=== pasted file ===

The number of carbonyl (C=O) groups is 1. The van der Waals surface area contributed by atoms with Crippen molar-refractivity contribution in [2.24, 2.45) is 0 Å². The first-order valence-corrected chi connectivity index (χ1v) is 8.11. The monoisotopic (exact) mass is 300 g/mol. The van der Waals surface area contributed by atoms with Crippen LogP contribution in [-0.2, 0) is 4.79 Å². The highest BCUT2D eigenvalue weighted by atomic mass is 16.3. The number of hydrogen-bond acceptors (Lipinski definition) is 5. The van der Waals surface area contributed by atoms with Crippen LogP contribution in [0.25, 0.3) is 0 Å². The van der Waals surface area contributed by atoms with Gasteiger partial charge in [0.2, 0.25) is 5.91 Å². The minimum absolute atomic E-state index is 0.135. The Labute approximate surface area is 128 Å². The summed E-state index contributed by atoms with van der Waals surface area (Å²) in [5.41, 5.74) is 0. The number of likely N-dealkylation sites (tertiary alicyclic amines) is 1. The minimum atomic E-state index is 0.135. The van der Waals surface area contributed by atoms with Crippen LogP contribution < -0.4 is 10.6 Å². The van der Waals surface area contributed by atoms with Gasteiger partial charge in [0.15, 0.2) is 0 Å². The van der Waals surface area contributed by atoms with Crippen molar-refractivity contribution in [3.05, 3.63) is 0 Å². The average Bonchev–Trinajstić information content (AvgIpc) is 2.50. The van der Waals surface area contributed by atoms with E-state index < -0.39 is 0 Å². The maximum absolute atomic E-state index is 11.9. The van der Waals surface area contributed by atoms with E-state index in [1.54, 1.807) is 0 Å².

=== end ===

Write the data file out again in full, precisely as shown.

The number of carbonyl (C=O) groups is 1. The van der Waals surface area contributed by atoms with Crippen molar-refractivity contribution in [2.24, 2.45) is 0 Å². The first-order valence-corrected chi connectivity index (χ1v) is 8.11. The monoisotopic (exact) mass is 300 g/mol. The van der Waals surface area contributed by atoms with Crippen LogP contribution in [-0.2, 0) is 4.79 Å². The highest BCUT2D eigenvalue weighted by atomic mass is 16.3. The number of hydrogen-bond acceptors (Lipinski definition) is 5. The van der Waals surface area contributed by atoms with Crippen LogP contribution in [0.25, 0.3) is 0 Å². The van der Waals surface area contributed by atoms with Gasteiger partial charge in [0.2, 0.25) is 5.91 Å². The minimum absolute atomic E-state index is 0.135. The Labute approximate surface area is 128 Å². The summed E-state index contributed by atoms with van der Waals surface area (Å²) in [5.41, 5.74) is 0. The number of likely N-dealkylation sites (tertiary alicyclic amines) is 1. The minimum atomic E-state index is 0.135. The van der Waals surface area contributed by atoms with Crippen LogP contribution < -0.4 is 10.6 Å². The van der Waals surface area contributed by atoms with Gasteiger partial charge in [0.15, 0.2) is 0 Å². The van der Waals surface area contributed by atoms with Crippen molar-refractivity contribution in [3.05, 3.63) is 0 Å². The average Bonchev–Trinajstić information content (AvgIpc) is 2.50. The van der Waals surface area contributed by atoms with E-state index < -0.39 is 0 Å². The maximum absolute atomic E-state index is 11.9. The van der Waals surface area contributed by atoms with E-state index in [1.54, 1.807) is 0 Å².